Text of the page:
In a time of great change for health services Volterra works with clients in both the public, private and not for profit sectors to seize new opportunities for investment and ensure that change improves rather than limits services. Our combination of health sector experience, modelling techniques and policy connections makes us uniquely placed to help and improve health services across the globe.
Our expertise in behavioural modelling has been applied in examining and understanding health and societal trends.
The Advertising Association
Studies on the Causes of Childhood Obesity and Binge Drinking
In 2010 we carried out a study to consider the importance of peer acceptance in explaining the rise of childhood obesity in the UK. We found that peer acceptance is a very powerful phenomenon in helping to understand childhood obesity, and is better at explaining the rise in obesity than other factors on which policy interventions are typically based, such as inequality, happiness, physical activity and healthy eating. Have a look at the presentation here.
Previously, in another project for the Advertising Association, we carried out a study to test the hypothesis that copying of behaviour by individuals across their social networks is a sufficient condition to account for the recent rapid rise in binge drinking in the UK. We used market research data and models of behavioural choice to examine the rise of binge drinking. We presented the results at the European Social Simulation Association conference in Brescia, and a paper was published in Mind and Society (read the study here). Our findings attracted widespread media coverage including articles in the FT, Nature News, Science Daily and the Telegraph.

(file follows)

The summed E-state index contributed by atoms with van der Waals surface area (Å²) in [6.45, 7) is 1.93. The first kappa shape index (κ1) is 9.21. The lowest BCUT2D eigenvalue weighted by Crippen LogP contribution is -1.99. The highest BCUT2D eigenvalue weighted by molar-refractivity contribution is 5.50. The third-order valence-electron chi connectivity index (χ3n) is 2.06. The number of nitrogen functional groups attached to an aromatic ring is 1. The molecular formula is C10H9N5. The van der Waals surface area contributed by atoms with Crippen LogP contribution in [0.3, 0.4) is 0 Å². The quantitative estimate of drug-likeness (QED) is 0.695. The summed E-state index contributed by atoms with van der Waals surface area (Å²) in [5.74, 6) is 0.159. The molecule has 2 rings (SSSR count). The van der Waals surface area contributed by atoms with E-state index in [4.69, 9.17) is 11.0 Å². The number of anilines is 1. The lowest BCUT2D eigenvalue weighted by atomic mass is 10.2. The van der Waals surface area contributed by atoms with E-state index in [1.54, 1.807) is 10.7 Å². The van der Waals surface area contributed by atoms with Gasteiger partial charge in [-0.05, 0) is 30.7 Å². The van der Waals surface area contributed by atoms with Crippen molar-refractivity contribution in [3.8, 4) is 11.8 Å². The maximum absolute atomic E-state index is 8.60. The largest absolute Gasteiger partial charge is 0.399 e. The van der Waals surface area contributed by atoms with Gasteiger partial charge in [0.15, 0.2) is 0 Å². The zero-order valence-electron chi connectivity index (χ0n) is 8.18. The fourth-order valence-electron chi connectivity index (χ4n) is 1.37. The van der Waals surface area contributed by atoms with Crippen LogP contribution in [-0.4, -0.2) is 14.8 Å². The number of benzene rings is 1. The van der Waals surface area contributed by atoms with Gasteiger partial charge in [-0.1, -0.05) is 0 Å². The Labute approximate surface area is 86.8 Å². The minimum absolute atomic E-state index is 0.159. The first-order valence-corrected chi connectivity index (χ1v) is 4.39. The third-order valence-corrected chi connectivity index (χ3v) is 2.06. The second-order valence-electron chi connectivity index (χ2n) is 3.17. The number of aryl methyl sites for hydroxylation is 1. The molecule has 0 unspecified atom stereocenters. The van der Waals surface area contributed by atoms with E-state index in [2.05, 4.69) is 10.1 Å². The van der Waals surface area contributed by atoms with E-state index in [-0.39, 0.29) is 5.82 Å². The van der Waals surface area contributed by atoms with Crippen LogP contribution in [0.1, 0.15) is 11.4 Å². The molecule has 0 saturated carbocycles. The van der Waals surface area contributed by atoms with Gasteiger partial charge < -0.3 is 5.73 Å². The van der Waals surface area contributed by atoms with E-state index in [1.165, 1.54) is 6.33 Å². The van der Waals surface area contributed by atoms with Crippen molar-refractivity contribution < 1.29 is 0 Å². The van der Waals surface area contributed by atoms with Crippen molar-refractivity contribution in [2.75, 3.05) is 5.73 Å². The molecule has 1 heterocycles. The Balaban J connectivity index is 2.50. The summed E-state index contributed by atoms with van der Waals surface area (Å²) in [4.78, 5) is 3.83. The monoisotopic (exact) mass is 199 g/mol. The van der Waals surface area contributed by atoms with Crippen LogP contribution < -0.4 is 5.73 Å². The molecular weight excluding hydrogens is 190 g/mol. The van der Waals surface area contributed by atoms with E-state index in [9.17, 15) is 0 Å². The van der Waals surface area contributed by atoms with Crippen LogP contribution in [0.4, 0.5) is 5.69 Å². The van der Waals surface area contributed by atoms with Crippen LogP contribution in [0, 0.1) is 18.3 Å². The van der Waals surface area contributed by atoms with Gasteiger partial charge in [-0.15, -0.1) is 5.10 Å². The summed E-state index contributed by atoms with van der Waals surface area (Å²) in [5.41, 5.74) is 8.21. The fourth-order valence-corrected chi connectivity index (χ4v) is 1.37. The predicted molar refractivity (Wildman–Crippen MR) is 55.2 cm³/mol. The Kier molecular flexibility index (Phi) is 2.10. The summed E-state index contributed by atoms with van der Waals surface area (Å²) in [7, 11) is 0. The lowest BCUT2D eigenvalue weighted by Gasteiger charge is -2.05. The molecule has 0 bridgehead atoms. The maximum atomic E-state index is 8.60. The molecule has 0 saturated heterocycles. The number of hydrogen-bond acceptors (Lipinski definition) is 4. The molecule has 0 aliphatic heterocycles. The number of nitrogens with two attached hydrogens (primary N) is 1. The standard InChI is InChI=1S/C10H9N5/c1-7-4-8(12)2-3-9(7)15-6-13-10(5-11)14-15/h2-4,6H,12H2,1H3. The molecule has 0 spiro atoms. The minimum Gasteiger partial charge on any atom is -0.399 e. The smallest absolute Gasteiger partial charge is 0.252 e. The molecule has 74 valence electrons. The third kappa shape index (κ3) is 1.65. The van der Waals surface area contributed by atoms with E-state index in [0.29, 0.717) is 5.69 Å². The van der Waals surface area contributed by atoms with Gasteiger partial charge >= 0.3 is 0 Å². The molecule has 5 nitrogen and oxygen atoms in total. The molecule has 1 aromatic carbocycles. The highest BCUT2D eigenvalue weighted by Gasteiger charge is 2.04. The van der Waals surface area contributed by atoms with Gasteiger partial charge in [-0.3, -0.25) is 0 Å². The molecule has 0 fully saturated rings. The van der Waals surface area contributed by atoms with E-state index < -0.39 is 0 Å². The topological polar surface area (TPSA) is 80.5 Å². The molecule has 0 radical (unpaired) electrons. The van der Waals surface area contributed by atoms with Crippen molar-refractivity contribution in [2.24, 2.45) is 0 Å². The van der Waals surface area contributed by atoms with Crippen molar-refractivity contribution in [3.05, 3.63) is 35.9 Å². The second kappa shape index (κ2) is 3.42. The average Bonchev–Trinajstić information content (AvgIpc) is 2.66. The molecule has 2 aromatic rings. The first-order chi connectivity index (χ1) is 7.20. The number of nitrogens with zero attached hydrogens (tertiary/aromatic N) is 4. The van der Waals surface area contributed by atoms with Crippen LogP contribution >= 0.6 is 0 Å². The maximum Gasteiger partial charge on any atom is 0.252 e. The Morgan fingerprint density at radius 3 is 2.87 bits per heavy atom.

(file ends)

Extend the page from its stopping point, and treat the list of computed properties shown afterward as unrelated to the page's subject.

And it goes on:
The ground breaking study combined cutting edge network analysis with the survey work to identify the degree to which binge drinking trends can be explained as a social network phenomenon.
Patient Choice Study
In conjunction with the Department of Health, we developed an agent-based model in which agents operate according to behavioural rules. This enables us to explore this new market in terms of how allowing both patient choice and also promoting competition between hospitals may evolve.
The aim of the model was to inform policymakers of the impact of competition and choice on quality of care received by patients, length of waiting lists and the implications for incumbent providers of competition from private hospitals.